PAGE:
There is a scene in Go Tell It On the Mountain that’s bothered me since I first read it. It’s extremely short—you can almost miss it if you aren’t paying attention. In the scene, John has just watched a film and stands on a hill, pondering the allures of sinful city life. He runs down the hill in a moment of joyous freedom, only to nearly collide with an old white man; the two “stopped, astonished, and looked at one another. John struggled to catch his breath and apologize, but the old man smiled. John smiled back” (EN&S 32).
And that’s it! That’s the whole scene. Now, John already enjoys a comfort among white people that his elders have never experienced; his intellect affords him his white teachers’ respect. And white people have never abused him in the ways his Black father has; in fact, it is Gabriel, not any white man, who continuously antagonizes John. Why, then, should John fear the white folks, who have always been kinder than his own flesh and blood?
What John doesn’t realize, of course, are all the twisted ways in which whiteness has shaped his entire family. It is whiteness that carved the racist, postbellum landscape of Gabriel’s youth; which brutally violated Gabriel’s first wife, Deborah; and which destroyed his firstborn son Royal. It is whiteness which drove Elizabeth’s first love Richard to take his own life after he was implicated in the robbery of a white man’s store, a crime he did not commit. It is whiteness that instilled in Florence the internalized racism which alienates her from the “dirty” and “common” lower class Black people; which moves her to try and lighten her skin; and which ultimately contributes to her separation from her husband, who feels Florence would prefer it if he’d only “turn white” (81).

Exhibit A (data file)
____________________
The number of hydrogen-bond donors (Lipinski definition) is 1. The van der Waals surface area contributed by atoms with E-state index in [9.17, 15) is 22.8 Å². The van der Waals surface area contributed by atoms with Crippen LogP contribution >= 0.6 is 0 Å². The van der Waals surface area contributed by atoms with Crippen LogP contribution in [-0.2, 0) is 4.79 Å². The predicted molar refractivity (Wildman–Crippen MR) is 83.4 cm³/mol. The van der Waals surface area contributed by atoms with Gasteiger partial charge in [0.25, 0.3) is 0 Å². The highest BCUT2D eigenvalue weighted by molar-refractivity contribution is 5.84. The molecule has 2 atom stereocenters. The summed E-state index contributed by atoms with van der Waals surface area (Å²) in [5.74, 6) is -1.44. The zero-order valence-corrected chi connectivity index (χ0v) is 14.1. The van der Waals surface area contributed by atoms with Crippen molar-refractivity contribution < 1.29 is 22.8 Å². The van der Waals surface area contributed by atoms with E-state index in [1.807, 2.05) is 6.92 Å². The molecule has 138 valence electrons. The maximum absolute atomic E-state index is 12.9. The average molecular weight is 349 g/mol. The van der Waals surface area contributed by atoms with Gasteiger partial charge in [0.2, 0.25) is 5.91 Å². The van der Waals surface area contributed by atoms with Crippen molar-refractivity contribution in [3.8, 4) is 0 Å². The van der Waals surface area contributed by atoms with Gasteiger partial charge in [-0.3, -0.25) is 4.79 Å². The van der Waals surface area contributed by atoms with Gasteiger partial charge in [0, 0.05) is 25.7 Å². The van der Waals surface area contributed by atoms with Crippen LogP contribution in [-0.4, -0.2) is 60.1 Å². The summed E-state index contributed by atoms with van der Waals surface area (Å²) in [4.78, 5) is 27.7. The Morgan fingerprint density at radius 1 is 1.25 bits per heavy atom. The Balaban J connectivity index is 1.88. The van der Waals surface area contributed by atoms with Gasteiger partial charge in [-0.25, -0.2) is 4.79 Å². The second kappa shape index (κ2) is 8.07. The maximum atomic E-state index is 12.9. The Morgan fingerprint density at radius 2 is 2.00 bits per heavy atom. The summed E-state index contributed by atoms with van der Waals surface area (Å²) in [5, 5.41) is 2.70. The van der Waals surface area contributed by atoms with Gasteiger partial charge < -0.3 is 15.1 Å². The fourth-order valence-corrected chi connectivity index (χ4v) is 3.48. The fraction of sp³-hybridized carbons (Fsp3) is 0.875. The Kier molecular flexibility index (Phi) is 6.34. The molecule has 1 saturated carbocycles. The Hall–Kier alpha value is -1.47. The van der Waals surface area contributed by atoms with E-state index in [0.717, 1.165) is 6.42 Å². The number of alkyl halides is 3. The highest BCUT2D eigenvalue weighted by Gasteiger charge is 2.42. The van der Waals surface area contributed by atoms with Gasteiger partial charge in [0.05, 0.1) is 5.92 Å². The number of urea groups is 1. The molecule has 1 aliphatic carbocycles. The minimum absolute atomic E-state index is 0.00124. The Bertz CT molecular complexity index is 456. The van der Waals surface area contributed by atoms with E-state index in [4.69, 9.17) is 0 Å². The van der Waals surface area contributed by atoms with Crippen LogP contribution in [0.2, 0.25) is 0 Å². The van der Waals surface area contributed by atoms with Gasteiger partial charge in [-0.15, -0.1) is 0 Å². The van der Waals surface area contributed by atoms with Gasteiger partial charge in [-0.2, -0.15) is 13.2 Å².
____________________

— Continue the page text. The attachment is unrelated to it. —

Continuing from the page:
Gabriel, like his wife and sister, is a product of whiteness—a victim. In an extremely screwed-up way, it makes sense that, recognizing in John’s intellect a sort of whiteness, Gabriel would so violently react. I’ve talked a lot about inheritance laws; this is John’s allotted portion. The same Gabriel who once reflected on “how sin led to sin” and who has for so long borne that Great White Sin of racism now passes the fruits of his trauma onto John, projecting years of oppression onto his step-son (129). It reminds me of that Philip Larkin poem, “This Be the Verse”:
They fuck you up, your mum and dad.
They may not mean to, but they do.
They fill you with the faults they had
And add some extra, just for you.
But they were fucked up in their turn
By fools in old-style hats and coats,
Who half the time were soppy-stern
And half at one another’s throats.
Man hands on misery to man.
It deepens like a coastal shelf.
Get out as early as you can,
And don’t have any kids yourself.
Gabriel and Elizabeth and Florence have all lived their lives; they’ve each experienced whiteness in all its cruelty and fallen victim to the cycle of oppression, Their fates are sealed. But John! John is young—only fourteen—and has his whole life ahead of him. John is the future—a future that has emerged from a history of racism and violence, but which ultimately promises to break the cycle. John, at his core, is a symbol of Baldwin’s hope for the next generation of Black Americans: where whiteness has marred John’s entire family tree, it only smiles at him.